LEGIONELLA - Who’s Addressing the Risks in Canada?

LEGIONELLA - Who’s Addressing the Risks in Canada? (PDF, 950 KB)

AUTHORS

National Research Council of Canada
Diane Green (Project Team Lead)

Health Canada
Brian Beech
Bruce Fraser
Francis Lavoie
France Lemieux
Stephanie McFadyen

Public Services and Procurement Canada
Jeff Moffat
Patric Renault

1.0 INTRODUCTION

1.1 BACKGROUND

1.1.1 What is Legionella?

Legionella bacteria live in both natural and human-made water sources. The bacteria can cause two types of illnesses in humans: Legionnaires’ disease and Pontiac fever.

1.1.2 What is the incidence of Legionella-related disease outbreaks in Canada?

In 2012, a significant outbreak of Legionnaires’ disease occurred in Québec City, resulting in 13 deaths and 170 documented cases of the disease. The source of the infection was a cooling tower in a Québec City building.
In Canada, the average number of reported cases of Legionnaires’ disease is generally less than 100 per year. The actual number of cases, however, is thought to be much higher, as many people with pneumonia may not be tested for Legionella infection.

1.1.3 Who is responsible for Legionella control in Canada?

Preventing future incidents and ensuring those that occur are dealt with in an appropriate and timely manner are the shared responsibilities of several government departments and agencies (hereafter referred to as “agencies”) in Canada. These include Health Canada, the National Research Council of Canada, the Public Health Agency of Canada, Public Services and Procurement Canada, and the Treasury Board of Canada Secretariat. Each is involved in mitigating the risks associated with Legionella-related disease outbreaks.

1.2 ABOUT THIS DOCUMENT

1.2.1 History

In January 2017, the agencies responsible for Legionella control at the federal level held a roundtable discussion on the growth and transmission of Legionella bacteria in building systems. They discussed mitigation strategies within their own agencies and agreed to develop a document outlining the responsibilities of all agencies involved in Legionella control. The focus of the document would be on federal/national resources and activities.
This document is the result.

1.2.2 Purpose

This document is not meant to be a comprehensive summary of all one needs to know about Legionella; it is meant to be an overview of the risks facing the key national agencies charged with responding to the impact of the growth and transmission of the bacteria in building systems. It also notes where additional information on the subject can be found.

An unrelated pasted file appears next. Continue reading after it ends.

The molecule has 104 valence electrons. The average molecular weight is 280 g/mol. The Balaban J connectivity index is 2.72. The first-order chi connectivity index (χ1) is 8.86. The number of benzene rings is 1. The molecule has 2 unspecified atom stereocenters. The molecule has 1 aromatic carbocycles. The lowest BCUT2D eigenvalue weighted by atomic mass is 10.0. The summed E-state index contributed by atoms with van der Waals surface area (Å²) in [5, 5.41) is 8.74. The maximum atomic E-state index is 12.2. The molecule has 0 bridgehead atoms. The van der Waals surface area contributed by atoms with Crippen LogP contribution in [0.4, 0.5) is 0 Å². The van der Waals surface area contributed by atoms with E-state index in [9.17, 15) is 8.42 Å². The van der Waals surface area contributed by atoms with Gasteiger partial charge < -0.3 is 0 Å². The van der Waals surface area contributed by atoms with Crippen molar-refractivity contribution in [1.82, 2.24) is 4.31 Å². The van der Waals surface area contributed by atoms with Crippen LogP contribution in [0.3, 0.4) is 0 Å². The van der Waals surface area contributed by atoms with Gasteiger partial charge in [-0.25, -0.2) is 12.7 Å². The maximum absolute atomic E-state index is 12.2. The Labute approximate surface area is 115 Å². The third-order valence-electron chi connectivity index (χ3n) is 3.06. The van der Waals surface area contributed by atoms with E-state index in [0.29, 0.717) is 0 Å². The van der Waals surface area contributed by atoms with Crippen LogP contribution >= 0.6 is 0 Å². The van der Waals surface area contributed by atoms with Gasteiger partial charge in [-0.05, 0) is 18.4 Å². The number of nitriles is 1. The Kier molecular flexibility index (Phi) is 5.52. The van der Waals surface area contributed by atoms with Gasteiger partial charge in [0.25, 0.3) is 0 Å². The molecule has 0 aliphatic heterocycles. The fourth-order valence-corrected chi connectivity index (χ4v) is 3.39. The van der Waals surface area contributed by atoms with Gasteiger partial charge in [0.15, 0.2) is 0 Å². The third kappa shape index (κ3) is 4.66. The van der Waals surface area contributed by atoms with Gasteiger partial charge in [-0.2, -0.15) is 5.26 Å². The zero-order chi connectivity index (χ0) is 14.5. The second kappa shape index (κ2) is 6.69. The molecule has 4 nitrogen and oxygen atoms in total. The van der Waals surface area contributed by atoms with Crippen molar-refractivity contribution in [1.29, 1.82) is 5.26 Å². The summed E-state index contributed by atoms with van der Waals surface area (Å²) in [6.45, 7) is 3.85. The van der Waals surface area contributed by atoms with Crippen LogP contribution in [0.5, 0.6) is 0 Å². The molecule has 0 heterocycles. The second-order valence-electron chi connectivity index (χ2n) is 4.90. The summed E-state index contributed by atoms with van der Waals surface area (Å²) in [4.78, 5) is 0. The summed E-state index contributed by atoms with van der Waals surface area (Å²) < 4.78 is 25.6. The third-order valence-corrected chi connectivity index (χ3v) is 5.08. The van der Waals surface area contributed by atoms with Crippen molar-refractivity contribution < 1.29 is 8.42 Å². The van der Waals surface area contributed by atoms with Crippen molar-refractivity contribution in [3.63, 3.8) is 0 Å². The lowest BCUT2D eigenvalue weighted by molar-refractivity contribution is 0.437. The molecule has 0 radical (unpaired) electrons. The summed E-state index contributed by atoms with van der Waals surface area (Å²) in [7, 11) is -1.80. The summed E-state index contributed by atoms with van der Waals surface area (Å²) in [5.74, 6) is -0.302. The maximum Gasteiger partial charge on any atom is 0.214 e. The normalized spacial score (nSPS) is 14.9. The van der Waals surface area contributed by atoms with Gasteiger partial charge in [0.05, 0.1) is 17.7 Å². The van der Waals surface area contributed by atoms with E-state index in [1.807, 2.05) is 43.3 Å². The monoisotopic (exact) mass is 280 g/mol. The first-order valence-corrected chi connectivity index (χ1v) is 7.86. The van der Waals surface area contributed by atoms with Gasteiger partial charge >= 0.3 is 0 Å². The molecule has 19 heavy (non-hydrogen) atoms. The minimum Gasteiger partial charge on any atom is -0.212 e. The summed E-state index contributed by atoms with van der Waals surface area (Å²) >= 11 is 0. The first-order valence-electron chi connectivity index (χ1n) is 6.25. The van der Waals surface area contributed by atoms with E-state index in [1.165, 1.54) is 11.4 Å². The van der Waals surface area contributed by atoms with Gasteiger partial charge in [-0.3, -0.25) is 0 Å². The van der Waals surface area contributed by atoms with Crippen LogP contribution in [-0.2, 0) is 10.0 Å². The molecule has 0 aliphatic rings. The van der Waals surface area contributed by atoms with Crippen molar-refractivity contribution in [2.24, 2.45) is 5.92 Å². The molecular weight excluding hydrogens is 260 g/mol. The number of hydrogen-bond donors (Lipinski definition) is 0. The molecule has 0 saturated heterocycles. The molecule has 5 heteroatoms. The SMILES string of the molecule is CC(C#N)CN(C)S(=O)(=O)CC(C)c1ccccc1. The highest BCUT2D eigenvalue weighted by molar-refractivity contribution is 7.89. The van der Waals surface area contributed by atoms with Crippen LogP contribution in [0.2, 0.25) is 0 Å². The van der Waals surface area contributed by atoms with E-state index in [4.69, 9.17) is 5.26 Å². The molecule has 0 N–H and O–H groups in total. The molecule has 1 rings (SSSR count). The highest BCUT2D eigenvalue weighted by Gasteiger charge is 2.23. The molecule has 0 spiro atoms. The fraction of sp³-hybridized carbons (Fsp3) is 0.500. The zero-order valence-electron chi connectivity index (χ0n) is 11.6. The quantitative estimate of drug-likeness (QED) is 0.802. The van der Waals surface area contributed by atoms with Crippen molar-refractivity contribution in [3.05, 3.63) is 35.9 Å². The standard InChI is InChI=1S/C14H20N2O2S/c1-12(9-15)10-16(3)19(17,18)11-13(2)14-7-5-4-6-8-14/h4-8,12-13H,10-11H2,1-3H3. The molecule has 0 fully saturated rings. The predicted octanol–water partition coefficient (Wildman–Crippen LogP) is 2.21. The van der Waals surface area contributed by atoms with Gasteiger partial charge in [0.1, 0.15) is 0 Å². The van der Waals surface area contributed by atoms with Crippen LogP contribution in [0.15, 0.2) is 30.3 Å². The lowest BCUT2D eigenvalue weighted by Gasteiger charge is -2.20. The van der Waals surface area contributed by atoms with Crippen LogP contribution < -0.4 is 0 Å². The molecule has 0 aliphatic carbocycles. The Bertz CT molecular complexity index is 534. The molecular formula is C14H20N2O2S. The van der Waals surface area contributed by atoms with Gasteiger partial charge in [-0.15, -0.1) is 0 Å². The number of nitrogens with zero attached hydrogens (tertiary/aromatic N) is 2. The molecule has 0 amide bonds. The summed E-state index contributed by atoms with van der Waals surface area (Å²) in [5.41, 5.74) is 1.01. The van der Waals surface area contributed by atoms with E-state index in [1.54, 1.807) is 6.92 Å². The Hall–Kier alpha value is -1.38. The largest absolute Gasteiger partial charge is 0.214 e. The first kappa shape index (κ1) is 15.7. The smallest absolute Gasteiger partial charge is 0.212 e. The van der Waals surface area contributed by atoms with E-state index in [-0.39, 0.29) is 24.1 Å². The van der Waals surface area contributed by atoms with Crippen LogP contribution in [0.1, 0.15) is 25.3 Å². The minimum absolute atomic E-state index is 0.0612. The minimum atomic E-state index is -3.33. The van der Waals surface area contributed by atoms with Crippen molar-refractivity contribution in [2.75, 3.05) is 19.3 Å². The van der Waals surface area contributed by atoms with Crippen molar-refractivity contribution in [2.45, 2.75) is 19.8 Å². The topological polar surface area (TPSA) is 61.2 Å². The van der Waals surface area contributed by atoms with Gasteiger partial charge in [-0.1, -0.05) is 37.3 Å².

1.2.3 Audience

The audience for this document includes the stakeholders involved in regulating and building construction projects (e.g., building and systems designers, building officials, and national and provincial agencies), as well as those affected by the construction (e.g., occupants, health care professionals, maintenance and operational personnel, and individuals tasked with the surveillance of reported outbreaks of Legionnaires’ disease, etc.).

2.0 LEGIONELLA-RELATED ILLNESSES

2.1 What is legionellosis?

Legionellosis is an infection caused by Legionella bacteria. Legionellosis causes either Pontiac fever or Legionnaires’ disease.

2.2 What is Legionnaires’ disease?

Legionnaires’ disease is a serious respiratory illness that results in severe pneumonia and may lead to death. The name comes from an outbreak of pneumonia that killed 29 people at an American Legion convention in Philadelphia, Pennsylvania in 1976.

Legionnaires’ disease is the main focus of this document.

2.3 What is Pontiac fever?

Pontiac fever is a milder illness than Legionnaires’ disease. It causes flu-like symptoms, but it does not cause pneumonia. It was first described in Pontiac, Michigan in the early 1970s. People with Pontiac fever generally recover within two to five days without treatment.

3.0 LEGIONNAIRES’ DISEASE

3.1 Risk Factors

3.1.1 What conditions promote the growth of Legionella bacteria?

Certain conditions that promote the growth of the bacteria may be present in buildings and homes. These include stagnant water, warm water temperatures (especially between 20°C and 50°C) and the presence of biofilm, scale and sediment.

These conditions may be present in:

  • cooling towers and other evaporative heat rejection systems, such as those used with air-conditioning systems in large buildings,